My weakness is in the spoken word due to lack of frequency of use...I too don't have the ear for it because I haven't been immersed...so I want to suck up some immersion...

    I found the company My Personal Language Tutor...one on one...online...$20 an hour...

    Sounds compelling...any thoughts on this company?...CC
    "Every hero becomes a bore at last." Ralph Waldo Emerson

  6. #6
    Kegan30317 is offline Sergeant
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    I used a set of Pimsluer CD's. Sort of the big dog in that area before Rosetta Stone starting advertising everywhere. I would try to do one 30 minute lesson five days a week. Sometimes I would have to do the same lesson two or three days before I would move on. I then picked up a Spanish/English for LEO's phrase book. Next step, go into the Hispanic area and practice, practice, practice. Actually, as long as you were just talking and not hooking 'em up, most of the Hispanics I would practice on would be pretty helpful. I think they appreciated the effort.

    One other tip - once you get a little vocabulary down from some CD's or something, watch some movies or TV shows that you are familiar with already (Law & Order re-runs for example), and turn on the Spanish subtitles and follow along. Cheaper than getting a Spanish speaking significant other.
    "Gentlemen, get the thing straight once and for all– the policeman isn't there to create disorder, the policeman is there to preserve disorder." ~ Richard J. Daley

  7. #7
    dmclark's Avatar
    dmclark is offline Moderator & Double X-Fed
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    FSI always suggested watching the Spanish soap operas on TV. Also Spanish news stations. Spanish is good and no country/regional slang. Slang will screw up good Spanish pretty quickly.
    “Life should not be a journey to the grave with the intention of arriving safely in a pretty and well preserved body, but rather to skid in broadside in a cloud of smoke, thoroughly used up, totally worn out, and loudly proclaiming "Wow! What a Ride!”
    ― Hunter S. Thompson

  8. #8
    papimike is offline The kindest moderator
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    If they still have it, FLETC offered an immersion course to State and local folks, based out of Artesia and Glynco. If still in existence, it is good - nothing but spanish being spoken from day one.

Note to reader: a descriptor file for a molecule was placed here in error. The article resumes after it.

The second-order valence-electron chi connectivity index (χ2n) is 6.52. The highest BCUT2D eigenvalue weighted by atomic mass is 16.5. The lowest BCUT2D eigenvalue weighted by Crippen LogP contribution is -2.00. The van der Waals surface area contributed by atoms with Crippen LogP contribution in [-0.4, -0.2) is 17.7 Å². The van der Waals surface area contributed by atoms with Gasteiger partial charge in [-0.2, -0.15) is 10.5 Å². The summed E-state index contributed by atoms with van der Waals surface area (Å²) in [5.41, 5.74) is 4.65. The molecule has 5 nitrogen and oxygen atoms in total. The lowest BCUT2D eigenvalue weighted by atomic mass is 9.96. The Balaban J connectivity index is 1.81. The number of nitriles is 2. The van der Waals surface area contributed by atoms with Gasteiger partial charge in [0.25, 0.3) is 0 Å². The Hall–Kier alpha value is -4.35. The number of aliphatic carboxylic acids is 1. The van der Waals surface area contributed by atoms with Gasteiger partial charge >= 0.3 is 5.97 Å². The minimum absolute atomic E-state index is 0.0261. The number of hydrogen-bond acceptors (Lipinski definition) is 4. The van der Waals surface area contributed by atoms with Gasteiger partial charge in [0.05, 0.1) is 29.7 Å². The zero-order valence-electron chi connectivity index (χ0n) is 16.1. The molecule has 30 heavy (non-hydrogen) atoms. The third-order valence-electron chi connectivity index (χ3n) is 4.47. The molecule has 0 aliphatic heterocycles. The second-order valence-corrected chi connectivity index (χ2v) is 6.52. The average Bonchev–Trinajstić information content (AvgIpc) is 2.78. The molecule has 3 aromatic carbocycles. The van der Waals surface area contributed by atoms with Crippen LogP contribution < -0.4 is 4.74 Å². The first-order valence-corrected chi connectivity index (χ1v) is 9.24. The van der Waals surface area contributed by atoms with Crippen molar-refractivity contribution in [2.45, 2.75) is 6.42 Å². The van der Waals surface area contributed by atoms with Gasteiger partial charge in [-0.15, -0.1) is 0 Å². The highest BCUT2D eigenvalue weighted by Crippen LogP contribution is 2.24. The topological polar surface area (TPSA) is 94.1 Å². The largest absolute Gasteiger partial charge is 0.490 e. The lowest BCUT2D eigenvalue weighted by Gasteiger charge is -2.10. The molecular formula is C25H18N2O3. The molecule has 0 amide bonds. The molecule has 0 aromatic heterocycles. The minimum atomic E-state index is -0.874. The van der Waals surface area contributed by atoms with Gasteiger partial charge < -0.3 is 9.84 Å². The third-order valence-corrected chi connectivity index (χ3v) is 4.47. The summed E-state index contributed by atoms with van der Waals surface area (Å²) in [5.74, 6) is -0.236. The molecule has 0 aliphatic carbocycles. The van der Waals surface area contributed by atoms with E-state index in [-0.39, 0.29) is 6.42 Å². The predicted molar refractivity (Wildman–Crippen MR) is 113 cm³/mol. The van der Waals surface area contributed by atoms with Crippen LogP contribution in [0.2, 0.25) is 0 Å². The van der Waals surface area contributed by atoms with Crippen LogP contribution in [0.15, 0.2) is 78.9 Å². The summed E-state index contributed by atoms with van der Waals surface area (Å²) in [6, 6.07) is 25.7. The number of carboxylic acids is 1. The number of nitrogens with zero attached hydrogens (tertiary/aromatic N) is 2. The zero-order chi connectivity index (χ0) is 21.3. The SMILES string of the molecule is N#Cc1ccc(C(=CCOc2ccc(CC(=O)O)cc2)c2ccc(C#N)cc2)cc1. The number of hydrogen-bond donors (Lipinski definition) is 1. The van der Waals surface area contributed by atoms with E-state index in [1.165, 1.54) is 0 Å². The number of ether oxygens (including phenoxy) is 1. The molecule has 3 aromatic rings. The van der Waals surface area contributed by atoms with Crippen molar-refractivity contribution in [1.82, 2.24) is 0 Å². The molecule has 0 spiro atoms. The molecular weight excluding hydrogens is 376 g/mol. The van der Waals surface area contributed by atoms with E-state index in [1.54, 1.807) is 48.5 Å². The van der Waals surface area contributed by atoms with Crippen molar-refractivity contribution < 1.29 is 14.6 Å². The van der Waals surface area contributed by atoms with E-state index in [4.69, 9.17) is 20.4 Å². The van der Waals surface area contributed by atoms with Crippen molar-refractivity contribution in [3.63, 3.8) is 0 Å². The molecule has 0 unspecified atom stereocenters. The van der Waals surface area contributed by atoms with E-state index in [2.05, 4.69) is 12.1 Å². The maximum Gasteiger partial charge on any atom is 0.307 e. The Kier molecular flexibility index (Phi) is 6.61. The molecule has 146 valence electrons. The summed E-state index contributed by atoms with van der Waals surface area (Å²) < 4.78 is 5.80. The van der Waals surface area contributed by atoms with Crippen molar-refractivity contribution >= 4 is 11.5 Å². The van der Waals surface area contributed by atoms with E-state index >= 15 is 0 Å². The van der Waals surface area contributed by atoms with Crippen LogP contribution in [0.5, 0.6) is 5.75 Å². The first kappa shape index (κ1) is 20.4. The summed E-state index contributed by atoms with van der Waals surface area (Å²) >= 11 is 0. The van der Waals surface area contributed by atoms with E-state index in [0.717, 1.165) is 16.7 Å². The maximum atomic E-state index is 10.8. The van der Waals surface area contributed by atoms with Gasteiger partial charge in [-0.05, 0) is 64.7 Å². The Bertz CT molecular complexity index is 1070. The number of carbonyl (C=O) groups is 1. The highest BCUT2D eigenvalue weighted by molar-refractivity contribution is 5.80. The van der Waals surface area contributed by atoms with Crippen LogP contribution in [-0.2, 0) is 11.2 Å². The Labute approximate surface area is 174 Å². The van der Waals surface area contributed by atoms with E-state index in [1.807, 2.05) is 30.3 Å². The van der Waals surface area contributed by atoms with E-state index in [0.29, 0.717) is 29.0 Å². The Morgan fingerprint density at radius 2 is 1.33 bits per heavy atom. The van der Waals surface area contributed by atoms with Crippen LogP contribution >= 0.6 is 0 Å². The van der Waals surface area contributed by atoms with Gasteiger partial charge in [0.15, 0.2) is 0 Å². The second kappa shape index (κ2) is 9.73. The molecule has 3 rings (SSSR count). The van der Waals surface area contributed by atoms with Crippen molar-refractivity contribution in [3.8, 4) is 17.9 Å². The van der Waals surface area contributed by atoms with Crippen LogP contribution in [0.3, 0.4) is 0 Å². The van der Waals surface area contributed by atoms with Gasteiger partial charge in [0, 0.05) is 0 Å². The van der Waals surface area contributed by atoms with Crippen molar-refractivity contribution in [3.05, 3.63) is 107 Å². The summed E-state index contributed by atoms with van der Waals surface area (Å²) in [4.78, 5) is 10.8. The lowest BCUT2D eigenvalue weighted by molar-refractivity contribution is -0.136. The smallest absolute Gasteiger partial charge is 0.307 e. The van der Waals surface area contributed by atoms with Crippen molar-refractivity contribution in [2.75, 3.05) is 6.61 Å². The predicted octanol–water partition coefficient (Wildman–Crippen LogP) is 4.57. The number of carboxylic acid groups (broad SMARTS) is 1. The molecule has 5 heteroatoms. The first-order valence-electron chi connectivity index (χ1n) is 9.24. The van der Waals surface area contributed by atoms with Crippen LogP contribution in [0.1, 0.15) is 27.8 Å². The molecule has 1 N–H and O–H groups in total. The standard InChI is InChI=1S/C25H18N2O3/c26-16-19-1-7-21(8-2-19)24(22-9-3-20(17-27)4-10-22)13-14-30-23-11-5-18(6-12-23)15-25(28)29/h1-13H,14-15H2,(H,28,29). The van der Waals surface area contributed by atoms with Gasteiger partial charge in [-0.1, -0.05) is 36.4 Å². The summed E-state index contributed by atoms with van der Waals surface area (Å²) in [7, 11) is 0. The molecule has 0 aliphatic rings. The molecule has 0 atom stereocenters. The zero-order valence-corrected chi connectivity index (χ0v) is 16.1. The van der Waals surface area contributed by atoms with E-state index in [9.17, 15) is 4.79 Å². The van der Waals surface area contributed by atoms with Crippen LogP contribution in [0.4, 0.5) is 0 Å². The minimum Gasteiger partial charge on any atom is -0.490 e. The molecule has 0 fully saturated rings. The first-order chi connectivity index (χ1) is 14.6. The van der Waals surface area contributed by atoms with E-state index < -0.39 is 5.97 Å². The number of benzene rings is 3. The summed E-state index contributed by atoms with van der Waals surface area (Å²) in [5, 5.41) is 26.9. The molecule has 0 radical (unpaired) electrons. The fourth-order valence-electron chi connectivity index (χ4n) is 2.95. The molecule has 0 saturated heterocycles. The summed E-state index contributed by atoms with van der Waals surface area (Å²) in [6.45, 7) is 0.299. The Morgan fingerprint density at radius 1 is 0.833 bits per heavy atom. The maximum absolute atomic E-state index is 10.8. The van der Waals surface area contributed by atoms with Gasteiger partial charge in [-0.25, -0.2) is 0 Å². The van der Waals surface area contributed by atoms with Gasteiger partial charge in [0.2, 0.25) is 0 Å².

Next to that, other suggestions are right on point. Watch Telemundo or Univision for 4 hours a day, 5 to 7 days per week. Travel to a spanish country for vacation. Get yourself a spanish speaking significant other - lol but as already said, true.

  9. #9
    Bill M is offline Officer
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    I attended the Partners in Training immersion course (mentioned previously) and it was good. One word of caution, though...you get out of it what you put into it. If you want to "cheat" and speak English when out of range of the instructors, that's all well and good...but you're not helping yourself. But overall, that company has good instructors who are mostly current or former law enforcement.

    My path to learning Spanish was a combination of starting with computer software, followed by reading books, watching the Spanish channels on TV, listening to Spanish radio, and continuing to volunteer to assist with translating whenever I could at work. I wouldn't call myself completely fluent, but I can pretty much get across any point that I want to make and I continue to practice at least a little bit every day. You need to be dedicated because it's definitely something you lose if you don't use it.

  10. #10
    FederalCO is offline Rookie
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    I learned more Spanish in the Border Patrol academy than I did in 4 years of high school and 2 years of college. I'm not fluent by any means now, however I am proficient enough to talk and understand quite a bit. It helps that I use it every single day on the job as well.

    Of course to really move up in this career, I need the ability to communicate very well so that I can interview subjects, and I am not at that level quite yet, so I need a way to learn more of the language as well. Any ideas?